Where one of the notifiable incidents set out in the Act occurs, there is now an obligation on a health practitioner to notify the health services provider that was providing the service to the patient as soon as practicable. The health services provider is obliged to notify the incident to HIQA, the Chief Inspector of Social Services or the MHC, dependant on the types of health services provider involved, within seven days.

Notification to the patient

Where a health services provider is satisfied that a notifiable incident has occurred, there is also an obligation to hold a notifiable incident disclosure meeting to disclose the incident to the patient concerned and/or a ‘relevant person’.  A ‘relevant person’ may be notified instead of the patient where:

  • Having regard to the patient’s age, capacity or health status, it is appropriate, in the opinion of the principal health practitioner, to disclose the incident to a relevant person. For example, if the patient has significant cognitive impairment;
  • The patient has died; or
  • The patient has requested that disclosure be made to the relevant person as well as themselves or alternatively has requested disclosure is made solely to the relevant person. 

Who discloses the information?

The Act provides that the patient’s principal health practitioner should make the disclosure on behalf of the health service provider, unless they are not available or not otherwise in a position to make the disclosure; or having regard to the circumstances of the notifiable incident, the health service provider or the principal health practitioner is satisfied that open disclosure should be made by another health practitioner. There is an obligation on both the health services provider and health practitioner to provide all relevant information during the open disclosure process to address the consequences of the incident.

The notifiable incident disclosure meeting

The Act sets out specific requirements about how the notifiable incident disclosure meeting (‘the meeting’) should take place and what information should be provided during and after the meeting. Firstly, it states that the meeting should generally be held in person unless requested otherwise by the patient or relevant person.

In terms of information to be disclosed, a description of the incident concerned together with the date on which it occurred; the date it came to the attention of the health services provider; and the manner in which the notifiable incident came to the attention of the provider should be disclosed. In addition, where, in the opinion of the health services provider, physical or psychological consequences of the notifiable incident are present or have developed, the patient and/or relevant person should be informed in respect of those consequences and of any other physical or psychological consequences the health services provider believe are likely to develop at any time after the meeting.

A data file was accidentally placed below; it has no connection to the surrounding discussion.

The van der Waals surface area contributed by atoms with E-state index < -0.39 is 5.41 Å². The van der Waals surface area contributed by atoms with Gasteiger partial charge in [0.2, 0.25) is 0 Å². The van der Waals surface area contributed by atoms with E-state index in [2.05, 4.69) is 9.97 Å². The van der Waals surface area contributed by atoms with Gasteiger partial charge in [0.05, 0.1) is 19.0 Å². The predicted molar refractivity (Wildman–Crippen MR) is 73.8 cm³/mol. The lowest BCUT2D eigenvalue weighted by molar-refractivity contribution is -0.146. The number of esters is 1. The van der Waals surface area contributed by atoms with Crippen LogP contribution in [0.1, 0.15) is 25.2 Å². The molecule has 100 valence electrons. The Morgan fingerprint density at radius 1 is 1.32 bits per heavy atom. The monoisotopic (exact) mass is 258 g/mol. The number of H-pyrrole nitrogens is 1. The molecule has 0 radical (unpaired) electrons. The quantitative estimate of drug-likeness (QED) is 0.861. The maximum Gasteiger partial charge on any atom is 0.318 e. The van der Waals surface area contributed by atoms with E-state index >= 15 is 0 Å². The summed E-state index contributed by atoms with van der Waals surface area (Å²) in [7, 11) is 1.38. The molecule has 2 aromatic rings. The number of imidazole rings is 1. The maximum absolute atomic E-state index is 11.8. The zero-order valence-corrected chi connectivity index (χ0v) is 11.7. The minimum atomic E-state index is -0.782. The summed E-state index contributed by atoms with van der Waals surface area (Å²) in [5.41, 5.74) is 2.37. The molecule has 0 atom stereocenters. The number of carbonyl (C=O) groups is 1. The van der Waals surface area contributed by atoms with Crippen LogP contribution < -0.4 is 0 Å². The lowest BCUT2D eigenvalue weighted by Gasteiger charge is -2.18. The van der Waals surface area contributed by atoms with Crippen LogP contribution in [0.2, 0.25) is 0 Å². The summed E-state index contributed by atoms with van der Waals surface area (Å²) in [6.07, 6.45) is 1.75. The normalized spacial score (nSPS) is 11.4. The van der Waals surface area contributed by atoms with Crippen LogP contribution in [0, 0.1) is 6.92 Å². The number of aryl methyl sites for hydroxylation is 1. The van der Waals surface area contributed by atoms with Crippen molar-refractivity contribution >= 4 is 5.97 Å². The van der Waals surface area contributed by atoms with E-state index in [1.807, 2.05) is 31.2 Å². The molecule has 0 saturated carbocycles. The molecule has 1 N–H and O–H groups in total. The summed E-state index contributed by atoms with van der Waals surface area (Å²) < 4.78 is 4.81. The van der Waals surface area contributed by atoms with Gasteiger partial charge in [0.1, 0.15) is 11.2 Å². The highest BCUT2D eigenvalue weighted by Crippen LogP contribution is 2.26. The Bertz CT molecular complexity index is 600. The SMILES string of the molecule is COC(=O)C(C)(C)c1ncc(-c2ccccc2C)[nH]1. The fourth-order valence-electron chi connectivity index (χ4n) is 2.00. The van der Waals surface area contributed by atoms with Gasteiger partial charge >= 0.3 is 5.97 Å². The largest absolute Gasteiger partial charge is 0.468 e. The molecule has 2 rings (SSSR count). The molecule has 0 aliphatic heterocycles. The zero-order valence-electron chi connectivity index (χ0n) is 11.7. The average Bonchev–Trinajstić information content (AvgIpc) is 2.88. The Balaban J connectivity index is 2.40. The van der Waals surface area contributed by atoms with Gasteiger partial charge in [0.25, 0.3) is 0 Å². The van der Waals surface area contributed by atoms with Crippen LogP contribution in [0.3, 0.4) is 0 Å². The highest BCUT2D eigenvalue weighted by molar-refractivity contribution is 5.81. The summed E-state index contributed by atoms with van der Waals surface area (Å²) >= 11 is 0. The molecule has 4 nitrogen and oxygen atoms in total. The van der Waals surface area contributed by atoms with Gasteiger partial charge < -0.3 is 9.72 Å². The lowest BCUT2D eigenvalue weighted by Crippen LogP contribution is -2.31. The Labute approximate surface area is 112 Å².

In the event the health services provider has determined that an apology is to be provided, this can also be provided at the meeting together with the details of any actions the health services provider has taken or proposes to take as a result of the notifiable incident. 

There are also specific requirements for the maintenance of records and the provision of statements to the patient and/or relevant person during and following the meeting within specified timelines.

Is there any legal protection during the open disclosure process?

The protections included in both the 2017 and 2023 Acts should serve to allay fears that information provided to patients in the spirit of open disclosure will be used against them in civil proceedings. In summary, any disclosure and apology made during the open disclosure process shall not:

  • Constitute or be used as evidence of an admission of fault or liability;
  • Invalidate any insurance or indemnity;
  • Constitute an express or implied admission of professional misconduct, poor professional performance or unfitness to practise in any regulatory fitness to practise proceedings; or
  • Be admissible as evidence of professional misconduct, poor professional performance or unfitness to practise.

Consequences of failure to comply

In light of the mandatory nature of the open disclosure process, there are serious consequences for non-compliance including the health services provider being charged with an offence and/or being liable to a potential fine of up to €5,000.

Be prepared

It is anticipated that the Act will be commenced later this year.  In the interim, the HSE has advised that they intend publishing its national open disclosure framework (2023) later this summer in order to support a consistent approach to open disclosure across all health and social care services in Ireland (public and private). This will include the provision of open disclosure training by way of e-learning modules.

Only time will tell the impact of these new mandatory open disclosure obligations of health services providers. It is of course hoped that the implementation of the protective provisions in the Act together with the development of a national framework will assist practitioners in making open disclosures, and encourage a culture of open and honest communication in all healthcare settings.